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Last Updated: Friday, 28 May, 2004, 09:06 GMT 10:06 UK
Low-cost texts to tempt deaf users
Geoff Adams-Spink
BBC News Online disability affairs reporter

A service for deaf and disabled people that simulates SMS texting, but at a fraction of the cost, has been launched by a British company.

Text message
Chatterbox is available to anyone with a GPRS phone
Anyone with a GPRS mobile handset or PDA can download the Chatterbox software and can then give free copies to up to 50 friends.

"It works by emulating text messaging over the internet," Chatterbox managing director, Ted Beagley, told BBC News Online.

"It reduces the typical cost of a text message from 8p to 0.8p - and some mobile contracts will even allow up to 3000 of these messages to be sent free of charge every month."

The system, MX Chat, works by converting a text message into data and sending it via the internet to the Chatterbox server.

The receiving phone then converts it back so that it appears as a text message.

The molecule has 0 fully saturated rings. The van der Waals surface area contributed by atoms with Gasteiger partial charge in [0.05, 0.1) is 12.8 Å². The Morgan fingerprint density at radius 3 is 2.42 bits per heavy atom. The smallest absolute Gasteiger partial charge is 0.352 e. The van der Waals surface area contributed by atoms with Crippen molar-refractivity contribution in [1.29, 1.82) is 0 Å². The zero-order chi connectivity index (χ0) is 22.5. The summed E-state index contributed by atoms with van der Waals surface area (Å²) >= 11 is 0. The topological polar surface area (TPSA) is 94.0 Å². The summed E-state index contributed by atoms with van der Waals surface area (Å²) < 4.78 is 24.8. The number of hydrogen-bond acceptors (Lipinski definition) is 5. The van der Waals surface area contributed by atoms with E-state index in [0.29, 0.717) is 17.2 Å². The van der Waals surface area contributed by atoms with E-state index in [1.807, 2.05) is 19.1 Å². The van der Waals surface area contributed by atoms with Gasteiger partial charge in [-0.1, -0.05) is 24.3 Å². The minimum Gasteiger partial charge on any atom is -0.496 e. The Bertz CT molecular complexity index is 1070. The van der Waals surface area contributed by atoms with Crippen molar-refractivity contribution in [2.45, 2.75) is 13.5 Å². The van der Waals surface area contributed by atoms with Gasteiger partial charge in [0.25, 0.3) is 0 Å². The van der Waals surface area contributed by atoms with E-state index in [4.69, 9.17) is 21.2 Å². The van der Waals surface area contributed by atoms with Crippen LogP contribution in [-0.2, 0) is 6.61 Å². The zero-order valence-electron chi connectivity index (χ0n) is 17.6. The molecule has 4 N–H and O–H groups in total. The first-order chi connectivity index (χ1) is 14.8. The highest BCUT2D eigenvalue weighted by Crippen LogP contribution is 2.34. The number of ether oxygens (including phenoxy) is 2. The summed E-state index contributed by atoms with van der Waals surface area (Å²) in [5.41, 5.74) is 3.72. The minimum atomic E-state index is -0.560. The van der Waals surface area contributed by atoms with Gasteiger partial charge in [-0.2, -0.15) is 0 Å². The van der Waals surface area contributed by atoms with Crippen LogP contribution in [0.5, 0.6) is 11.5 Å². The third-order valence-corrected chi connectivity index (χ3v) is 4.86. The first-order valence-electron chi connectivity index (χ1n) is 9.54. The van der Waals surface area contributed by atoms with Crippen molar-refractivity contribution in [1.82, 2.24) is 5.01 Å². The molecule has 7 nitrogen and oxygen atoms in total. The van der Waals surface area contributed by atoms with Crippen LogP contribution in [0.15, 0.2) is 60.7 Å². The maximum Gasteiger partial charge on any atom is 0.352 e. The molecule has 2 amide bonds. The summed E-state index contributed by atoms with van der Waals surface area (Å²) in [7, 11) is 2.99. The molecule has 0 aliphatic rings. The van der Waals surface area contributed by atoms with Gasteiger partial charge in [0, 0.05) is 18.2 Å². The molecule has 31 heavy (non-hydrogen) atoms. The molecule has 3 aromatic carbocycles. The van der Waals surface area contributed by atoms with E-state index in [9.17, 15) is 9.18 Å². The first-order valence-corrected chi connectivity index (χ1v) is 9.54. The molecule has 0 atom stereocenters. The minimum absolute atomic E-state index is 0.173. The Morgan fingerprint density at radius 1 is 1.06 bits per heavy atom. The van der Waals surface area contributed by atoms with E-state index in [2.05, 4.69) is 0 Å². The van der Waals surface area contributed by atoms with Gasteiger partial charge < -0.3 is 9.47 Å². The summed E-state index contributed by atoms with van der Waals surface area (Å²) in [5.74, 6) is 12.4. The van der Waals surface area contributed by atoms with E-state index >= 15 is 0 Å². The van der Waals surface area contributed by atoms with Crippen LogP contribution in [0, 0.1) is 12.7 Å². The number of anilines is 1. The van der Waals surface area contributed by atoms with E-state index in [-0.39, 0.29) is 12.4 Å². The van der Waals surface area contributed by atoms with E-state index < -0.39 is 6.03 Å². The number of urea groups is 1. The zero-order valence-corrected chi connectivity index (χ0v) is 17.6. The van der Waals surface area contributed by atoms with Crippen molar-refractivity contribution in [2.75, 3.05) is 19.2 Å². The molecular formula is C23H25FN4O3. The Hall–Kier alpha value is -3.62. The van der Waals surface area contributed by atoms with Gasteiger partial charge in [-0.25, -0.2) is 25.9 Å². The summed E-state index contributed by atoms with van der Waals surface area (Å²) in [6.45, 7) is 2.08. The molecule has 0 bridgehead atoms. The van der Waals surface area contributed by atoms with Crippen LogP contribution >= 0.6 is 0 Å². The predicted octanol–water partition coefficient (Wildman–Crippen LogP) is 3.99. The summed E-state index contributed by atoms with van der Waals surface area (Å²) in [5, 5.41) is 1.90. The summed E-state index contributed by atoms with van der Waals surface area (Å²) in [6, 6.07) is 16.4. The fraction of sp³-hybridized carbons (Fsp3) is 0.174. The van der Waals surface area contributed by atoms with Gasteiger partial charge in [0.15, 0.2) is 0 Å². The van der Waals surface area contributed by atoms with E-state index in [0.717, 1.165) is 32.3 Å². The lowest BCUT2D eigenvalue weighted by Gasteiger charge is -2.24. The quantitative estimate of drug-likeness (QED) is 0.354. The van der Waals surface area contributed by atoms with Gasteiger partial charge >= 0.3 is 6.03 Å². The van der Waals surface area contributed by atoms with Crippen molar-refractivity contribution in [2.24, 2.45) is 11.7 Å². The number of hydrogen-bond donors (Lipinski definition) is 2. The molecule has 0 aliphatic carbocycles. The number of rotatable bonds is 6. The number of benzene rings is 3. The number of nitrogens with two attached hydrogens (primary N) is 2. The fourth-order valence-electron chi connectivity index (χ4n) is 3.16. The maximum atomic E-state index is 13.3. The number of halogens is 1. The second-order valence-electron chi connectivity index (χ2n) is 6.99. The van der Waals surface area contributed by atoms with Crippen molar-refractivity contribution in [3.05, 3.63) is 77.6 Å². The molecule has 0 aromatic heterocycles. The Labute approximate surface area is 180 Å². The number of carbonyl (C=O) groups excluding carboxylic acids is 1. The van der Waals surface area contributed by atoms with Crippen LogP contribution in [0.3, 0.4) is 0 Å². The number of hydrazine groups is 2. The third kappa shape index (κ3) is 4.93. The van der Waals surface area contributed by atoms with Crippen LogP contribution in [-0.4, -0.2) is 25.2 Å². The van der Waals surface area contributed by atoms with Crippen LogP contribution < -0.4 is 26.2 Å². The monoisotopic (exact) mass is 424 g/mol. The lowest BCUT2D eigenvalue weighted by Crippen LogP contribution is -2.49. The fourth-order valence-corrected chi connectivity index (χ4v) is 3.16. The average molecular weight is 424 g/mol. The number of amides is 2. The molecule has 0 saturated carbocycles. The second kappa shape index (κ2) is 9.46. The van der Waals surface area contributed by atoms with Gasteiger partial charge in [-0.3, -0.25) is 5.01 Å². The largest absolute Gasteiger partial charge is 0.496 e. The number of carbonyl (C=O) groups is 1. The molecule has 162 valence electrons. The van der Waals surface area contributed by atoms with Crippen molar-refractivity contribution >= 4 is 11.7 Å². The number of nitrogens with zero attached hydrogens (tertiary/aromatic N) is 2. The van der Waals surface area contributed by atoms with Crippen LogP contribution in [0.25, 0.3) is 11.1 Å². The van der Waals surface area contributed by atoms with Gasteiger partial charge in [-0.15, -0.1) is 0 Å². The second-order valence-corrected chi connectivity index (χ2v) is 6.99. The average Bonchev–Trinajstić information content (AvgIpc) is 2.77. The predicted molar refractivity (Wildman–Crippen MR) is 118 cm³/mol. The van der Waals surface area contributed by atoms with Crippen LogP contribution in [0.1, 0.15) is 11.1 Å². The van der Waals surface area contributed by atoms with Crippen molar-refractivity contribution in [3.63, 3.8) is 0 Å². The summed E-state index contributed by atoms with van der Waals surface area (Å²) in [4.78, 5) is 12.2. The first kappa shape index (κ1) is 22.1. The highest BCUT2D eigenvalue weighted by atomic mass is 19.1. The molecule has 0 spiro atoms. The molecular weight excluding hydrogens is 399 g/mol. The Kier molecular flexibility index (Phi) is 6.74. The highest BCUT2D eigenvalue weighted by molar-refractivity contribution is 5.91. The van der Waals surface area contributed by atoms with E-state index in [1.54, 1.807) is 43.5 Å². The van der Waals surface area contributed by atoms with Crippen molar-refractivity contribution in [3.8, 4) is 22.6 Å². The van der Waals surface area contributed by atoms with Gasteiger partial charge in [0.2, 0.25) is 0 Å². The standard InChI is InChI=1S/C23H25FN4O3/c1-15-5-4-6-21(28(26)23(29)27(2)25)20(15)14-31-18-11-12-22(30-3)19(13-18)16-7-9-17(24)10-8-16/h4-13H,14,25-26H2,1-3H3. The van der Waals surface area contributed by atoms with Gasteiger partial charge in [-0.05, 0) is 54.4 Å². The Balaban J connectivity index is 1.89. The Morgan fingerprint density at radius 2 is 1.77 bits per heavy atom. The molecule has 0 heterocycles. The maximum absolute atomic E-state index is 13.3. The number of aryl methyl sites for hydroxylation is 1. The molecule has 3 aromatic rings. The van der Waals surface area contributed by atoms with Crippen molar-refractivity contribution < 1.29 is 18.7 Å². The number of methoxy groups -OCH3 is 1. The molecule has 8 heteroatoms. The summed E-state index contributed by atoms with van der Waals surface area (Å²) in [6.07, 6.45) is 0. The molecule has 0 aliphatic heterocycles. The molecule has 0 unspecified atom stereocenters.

"It looks almost the same as sending and receiving an SMS," said Mr Beagley.

The difference is that Chatterbox users can only exchange messages with other Chatterbox users - a bit like sending and receiving instant messages via Yahoo or MSN.

Photo of Ted Beagley and Ruth Gibson
Ted Beagley and Ruth Gibson hope Chatterbox will spread like a virus
Mr Beagley's partner in the Chatterbox venture, Ruth Gibson, is deaf herself and was spending in excess of 100 every month texting her sister.

"A lot of equipment for disabled people looks very clinical, and the great thing about this is that it uses an ordinary phone," she said.

A year's licence for the Chatterbox software costs 99.

The company hopes that when people start to use the system as 'friends' they will become so hooked that they will buy their own copy and it will spread like a virus.

Mr Beagley says clubs and other organisations might consider running their own Chatterbox servers so that they could maintain a private network.

He also plans to launch a PC version once he has acquired sufficient server capacity.

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